All New Leash on Life dogs must be adopted to families willing to have their pets be allowed inside-especially at night. No dog is allowed to be put on a “tie out” or chain outside and should be walked on a leash when not in a fenced yard.
Fortune is a beautiful, grey-and-white shorthaired tabby born in June 2016 and weighs a little more than 10 pounds. She came to New Leash on Life with her brother, Lucky, and is now looking for her fur-ever family. Fortune likes to lay down on someone to observe everything that is going on around her. She has such a great personality and is taking no time at all adjust to her new surroundings. Fortune came from a home with multiple cats; some of them did pick on her, so she may be a bit shy meeting new feline friends. She is litter box trained, spayed, micro-chipped and has started her kitten vaccines. Anyone can come meet her and adopt her for $85.
All cats must be indoor only and shall not be declawed.
For anyone not ready to commit to adoption, ask about New Leash on Life’s seven-day sleepover program for dogs and cats. For anyone who already has their limit of four-legged family members should consider becoming a ‘Guardian’ to help homeless pets each month. Visit newleashonline.org and click on programs, then Guardian Guild for more information.
Bella, Fortune and many other wonderful dogs and cats are available for adoption at New Leash on Life’s Adoption Center at 507 W. Baddour Pkwy. in Lebanon. The center is open for adoptions Tuesday through Friday from noon until 5 p.m. and Saturdays from 11 a.m. until 6 p.m. It is closed on Sundays and Mondays. Also visit the Luv-A-Pet Center at the Mt. Juliet PetSmart during regular store hours to meet more of New Leash’s wonderful kitties available for adoption. Dogs are also available for adoption each Sunday from 1-4 p.m. at the PetSmart in Mt. Juliet at Providence Marketplace. For more information, call 615-444-1144, look for New Leash on Life on Facebook and visit newleashonline.org.
At Country K-9 Rescue, here’s what’s known about Elliott. Elliott was found wandering in a neighborhood, picked up by local animal control but was never claimed by an owner. The animal control officers described him as c`alm, quiet and gentle. Volunteers took Elliott into the rescue to find another home for him. He arrived with old wounds on his neck – maybe a bite, maybe from being on a chain – but all is healed well. He is heartworm negative, neutered and current on shots. He is about 4 years old, weighs about 60 pounds and is maybe a lab or setter mix. Elliott is basically a dork. He does not jump on visitors but will approach gently for a petting or treat. He is quiet but will bark at thunder. He is learning to keep his kennel area clean and has decided that hot dog treats are the best. Elliott walks nicely on a leash and rides well in a car crate. Anyone who would like to meet Elliott, maybe take him for a walk or share a hot dog treat with him, may contact the kennel at 615-444-8011.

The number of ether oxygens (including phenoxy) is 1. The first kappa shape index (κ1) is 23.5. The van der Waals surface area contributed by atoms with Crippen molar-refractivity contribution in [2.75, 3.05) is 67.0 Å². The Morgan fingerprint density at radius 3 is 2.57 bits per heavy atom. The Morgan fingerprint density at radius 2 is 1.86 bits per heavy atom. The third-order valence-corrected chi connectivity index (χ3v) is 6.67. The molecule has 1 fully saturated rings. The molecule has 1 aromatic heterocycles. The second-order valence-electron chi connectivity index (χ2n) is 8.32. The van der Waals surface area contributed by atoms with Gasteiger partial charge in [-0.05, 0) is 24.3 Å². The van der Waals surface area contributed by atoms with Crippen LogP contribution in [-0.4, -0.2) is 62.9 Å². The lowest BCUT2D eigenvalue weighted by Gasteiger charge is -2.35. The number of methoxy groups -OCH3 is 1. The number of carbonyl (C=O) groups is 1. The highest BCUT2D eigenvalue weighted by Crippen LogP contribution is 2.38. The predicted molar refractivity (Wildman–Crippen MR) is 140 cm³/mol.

Also at Country K-9 Rescue, there’s enough crazy in the world. So here’s a non-prescriptive, completely legal way of adding some calm to this corner of the world. There are a few beautiful, mannerly kitties looking for new homes at Country K-9 Rescue. The kitties have been in foster homes and have come a long way from shy to trusting people around them. For the patient adopter, they will be rewarded with the content purrs of truly rescued kitty – maybe not in a few days, but probably a few weeks. They may find themselves purring along with them. Pictured is the Blue Crew – now about 5 months old –sweet, happy kitties. For information, call or text Annelise at 615-594-0099.
One of the goals at Country K-9 Rescue is to reduce unwanted litters by promoting spay and neuter of area cats and dogs. Anyone who needs spay and neuter assistance or information on area programs is welcome to contact Country K-9 Rescue at [email protected], or call 877-449-5395 and one of the volunteers will go over available help.
It’s kitten season again – a time when many feral or free-roaming cats produce more feral and free-roaming kittens. The litters rarely do well on their own, and if they survive, they just continue to add to the stray pet problem. Anyone who knows of free-roaming cats in need of spay or neuter, call 877-449-5395. Country K-9 Rescue volunteers can loan traps and arrange spay or neuter. The problem won’t go away and will only get worse unless there’s help from the people who know of the situations. Help the shelter end the cycle of homeless pets.